“In Maryland, we have a very good climate for apple production, but we also have a couple of limitations because of our hot summers and rainy weather,” he said. “One day they're green. The next day they fall on the ground. We needed [varieties] that were heat tolerant. We also needed things that fit into the climate and didn't require spraying for a particularly bad bacterial disease called fire blight. "

 

“The primary goal [of these new apples] is for eating fresh, not cooking or cider. The return to the grower is greater for fresh fruit than fruit that is grown for processing,” Walsh said.

 

Julia Harshman, a former student of Walsh’s and a co-creator of the new apples said: “The mid-atlantic apple region has a need for new varieties. It's a fairly large region, and most apple varieties do not fit well for several reasons. It's my hope that our work here can fill that void."

 

“We targeted the mid-October harvest season for Antietam blush because that's when the pick your own markets are really popular. That's when people want to take their kids to the farm, pick pumpkins , drink cider, have that full farm experience. And that includes apples,” said Harshman.

 

Bob Black, owner of Catoctin Mountain Orchard, has been unofficially growing Antietam Blush for a few seasons for grower taste testing. “[Antietam Blush] will be very important, especially in October because the regular Pink Lady most times is not quite ready - it’s an advantage for this apple to be ready when lots of folks are picking apples and pumpkins.”

 

Walsh notes that this apple program came about naturally and without initial external funding. “It was serendipity I guess you’d call it,” he said. “No one else was doing it, and it just needed to be done. So Western Maryland Research & Education Center] gave me the land and the support, and we just started following a dream.”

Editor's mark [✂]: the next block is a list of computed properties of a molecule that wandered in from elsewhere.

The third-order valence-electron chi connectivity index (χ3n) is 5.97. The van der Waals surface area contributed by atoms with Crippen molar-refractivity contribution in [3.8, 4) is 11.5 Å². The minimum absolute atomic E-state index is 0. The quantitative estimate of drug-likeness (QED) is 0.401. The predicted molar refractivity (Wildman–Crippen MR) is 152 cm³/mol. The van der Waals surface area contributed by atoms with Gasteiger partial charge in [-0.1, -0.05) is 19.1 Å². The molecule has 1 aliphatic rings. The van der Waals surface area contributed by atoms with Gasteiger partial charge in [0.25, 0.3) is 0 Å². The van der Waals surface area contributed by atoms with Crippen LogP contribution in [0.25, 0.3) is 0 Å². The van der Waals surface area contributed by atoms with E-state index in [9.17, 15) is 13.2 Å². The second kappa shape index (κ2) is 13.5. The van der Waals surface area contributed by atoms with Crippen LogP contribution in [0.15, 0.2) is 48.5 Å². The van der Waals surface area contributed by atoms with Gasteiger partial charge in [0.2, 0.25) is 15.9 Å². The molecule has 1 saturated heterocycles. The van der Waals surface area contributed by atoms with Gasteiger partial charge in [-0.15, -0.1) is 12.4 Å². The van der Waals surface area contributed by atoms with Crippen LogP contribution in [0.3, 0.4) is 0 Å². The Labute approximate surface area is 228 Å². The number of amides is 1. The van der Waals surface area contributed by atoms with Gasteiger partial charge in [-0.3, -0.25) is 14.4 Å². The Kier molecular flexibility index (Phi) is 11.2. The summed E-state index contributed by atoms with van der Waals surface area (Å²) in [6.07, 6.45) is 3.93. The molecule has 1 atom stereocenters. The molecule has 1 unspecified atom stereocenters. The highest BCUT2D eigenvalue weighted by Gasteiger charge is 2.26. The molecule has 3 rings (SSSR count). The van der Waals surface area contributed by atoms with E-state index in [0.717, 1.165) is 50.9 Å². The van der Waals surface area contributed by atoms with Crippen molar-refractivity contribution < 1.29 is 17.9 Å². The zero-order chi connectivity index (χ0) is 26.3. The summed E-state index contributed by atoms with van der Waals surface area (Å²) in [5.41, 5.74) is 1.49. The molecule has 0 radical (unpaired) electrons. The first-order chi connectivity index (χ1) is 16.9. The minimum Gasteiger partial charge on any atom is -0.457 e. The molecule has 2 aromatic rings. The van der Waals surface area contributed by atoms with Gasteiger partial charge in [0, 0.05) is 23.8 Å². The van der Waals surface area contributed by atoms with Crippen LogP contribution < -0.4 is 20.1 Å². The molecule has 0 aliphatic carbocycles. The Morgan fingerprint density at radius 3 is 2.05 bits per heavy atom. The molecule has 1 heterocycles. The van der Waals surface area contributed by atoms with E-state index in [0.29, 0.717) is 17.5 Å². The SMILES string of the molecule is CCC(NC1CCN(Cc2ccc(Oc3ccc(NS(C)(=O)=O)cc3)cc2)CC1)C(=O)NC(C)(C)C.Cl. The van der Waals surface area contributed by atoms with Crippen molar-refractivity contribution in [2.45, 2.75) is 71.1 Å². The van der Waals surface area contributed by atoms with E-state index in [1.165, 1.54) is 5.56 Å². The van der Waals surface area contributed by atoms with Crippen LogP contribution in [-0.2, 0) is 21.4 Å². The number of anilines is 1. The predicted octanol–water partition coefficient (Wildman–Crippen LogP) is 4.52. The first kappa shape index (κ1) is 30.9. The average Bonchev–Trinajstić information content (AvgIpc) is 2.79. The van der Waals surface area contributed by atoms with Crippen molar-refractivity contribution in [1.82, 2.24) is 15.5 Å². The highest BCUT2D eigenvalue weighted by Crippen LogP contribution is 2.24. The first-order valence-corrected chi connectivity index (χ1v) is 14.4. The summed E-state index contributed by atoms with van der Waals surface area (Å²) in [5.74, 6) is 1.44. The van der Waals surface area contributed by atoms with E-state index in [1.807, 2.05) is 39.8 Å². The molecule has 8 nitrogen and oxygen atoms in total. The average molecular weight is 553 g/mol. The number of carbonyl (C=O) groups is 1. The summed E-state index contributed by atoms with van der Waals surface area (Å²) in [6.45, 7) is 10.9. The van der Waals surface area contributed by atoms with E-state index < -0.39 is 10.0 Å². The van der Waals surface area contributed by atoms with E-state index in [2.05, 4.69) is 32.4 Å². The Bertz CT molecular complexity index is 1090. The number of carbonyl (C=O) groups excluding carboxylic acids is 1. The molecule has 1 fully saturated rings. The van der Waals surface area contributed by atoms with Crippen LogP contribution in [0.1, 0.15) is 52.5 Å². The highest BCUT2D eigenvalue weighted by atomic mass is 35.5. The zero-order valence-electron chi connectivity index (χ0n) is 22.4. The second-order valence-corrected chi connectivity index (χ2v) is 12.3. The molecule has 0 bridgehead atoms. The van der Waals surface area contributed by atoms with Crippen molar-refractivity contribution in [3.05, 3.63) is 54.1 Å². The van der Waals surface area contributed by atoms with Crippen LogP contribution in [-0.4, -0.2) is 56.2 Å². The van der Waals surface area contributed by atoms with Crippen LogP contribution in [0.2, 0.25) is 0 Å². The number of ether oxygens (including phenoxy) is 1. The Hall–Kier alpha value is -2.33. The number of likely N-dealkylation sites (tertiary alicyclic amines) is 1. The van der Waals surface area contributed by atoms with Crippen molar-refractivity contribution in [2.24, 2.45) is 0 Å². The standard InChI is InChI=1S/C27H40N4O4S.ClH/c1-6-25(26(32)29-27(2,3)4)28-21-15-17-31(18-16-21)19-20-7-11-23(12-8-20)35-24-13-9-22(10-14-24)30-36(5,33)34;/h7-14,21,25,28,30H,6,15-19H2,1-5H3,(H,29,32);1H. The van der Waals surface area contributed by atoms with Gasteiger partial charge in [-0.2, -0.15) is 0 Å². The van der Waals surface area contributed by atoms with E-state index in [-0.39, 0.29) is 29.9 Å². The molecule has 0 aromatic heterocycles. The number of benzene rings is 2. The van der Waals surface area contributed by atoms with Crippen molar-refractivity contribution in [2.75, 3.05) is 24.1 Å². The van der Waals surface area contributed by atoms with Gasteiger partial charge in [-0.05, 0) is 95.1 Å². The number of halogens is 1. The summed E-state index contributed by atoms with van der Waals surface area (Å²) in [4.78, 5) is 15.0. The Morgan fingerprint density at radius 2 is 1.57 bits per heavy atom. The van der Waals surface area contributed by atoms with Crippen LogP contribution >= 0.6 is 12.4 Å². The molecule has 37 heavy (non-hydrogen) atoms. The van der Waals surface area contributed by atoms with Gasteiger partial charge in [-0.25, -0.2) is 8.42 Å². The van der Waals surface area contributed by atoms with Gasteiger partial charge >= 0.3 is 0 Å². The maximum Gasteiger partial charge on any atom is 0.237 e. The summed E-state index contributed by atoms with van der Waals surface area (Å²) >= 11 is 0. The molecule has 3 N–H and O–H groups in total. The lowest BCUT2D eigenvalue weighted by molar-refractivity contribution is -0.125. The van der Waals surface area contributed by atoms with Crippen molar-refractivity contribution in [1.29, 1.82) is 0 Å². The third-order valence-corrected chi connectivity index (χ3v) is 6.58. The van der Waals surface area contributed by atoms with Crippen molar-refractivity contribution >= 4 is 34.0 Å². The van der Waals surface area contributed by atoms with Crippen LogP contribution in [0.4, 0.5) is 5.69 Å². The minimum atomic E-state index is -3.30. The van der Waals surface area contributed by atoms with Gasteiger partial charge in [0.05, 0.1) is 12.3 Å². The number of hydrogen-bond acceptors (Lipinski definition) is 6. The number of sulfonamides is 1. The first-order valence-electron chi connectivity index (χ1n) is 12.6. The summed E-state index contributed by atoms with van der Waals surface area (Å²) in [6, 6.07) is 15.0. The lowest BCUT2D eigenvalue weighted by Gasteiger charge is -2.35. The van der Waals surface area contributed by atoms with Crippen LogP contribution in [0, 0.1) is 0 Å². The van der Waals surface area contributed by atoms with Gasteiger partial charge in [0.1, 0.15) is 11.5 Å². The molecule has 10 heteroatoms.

However, the growth of the Maryland Apple Tree Architecture Project really took off in 2007 when Harshman came into the picture. She met Walsh in the Plant Sciences building. That chance interaction led to a change in direction: from undergraduate biochemistry work to enrollment in the horticulture program and involvement in the apple project.

 

The apple program is now seeing the fruits of its labors with multiple apple patents. And growers have said they are very excited by the new varieties, and love the taste of Antietam Blush. “Consumers like it,” said Walsh. “When Bob Black brings them to the winter horticulture society meetings, he gives away 10 or 20 bushels one apple at a time. The growers eat them. So that tells us that this is a good one. We expect to have a commercial nursery selling trees for commercial growers in two years.”

 

“[Antietam Blush] was developed here,” said Black, “and I think it's going to go a long ways for a lot of folks. It just puts Maryland on a map as one of the states to watch and see what's next, because I know Chris has some other apples in the pipeline, and that's what it's all about - producing an apple that'll do well here in this region.”

 

According to Walsh both traditional and organic apple growers can benefit from the new varieties. Organic apple production is very difficult in the eastern US, because the heat and rainfall in the summer make it difficult for organic farmers to keep diseases in check. “These [varieties] would help sustainability as the resistance to fire blight reduces problems with that disease, which damages and frequently kills many apple trees.”

 

President and CEO of The Education Trust John B. King Jr. to Address University of Maryland’s 2018 Winter Graduates

November 1, 2018
Contacts: 

Katie Lawson, 301-405-4622

COLLEGE PARK, Md. - The University of Maryland announces today that President and CEO of The Education Trust and former U.S. Secretary of Education John B. King Jr. will deliver the university's winter commencement address on Dec. 18, 2018 at the XFINITY Center. 

Headshot of John King“Throughout his career, John King has fought on the front lines of education reform to make the system more equitable and help all students succeed,” said University of Maryland President Wallace D. Loh. “As one of our visiting professors, Dr. King is inspiring a new generation of leaders, and will similarly inspire our graduates and their families.”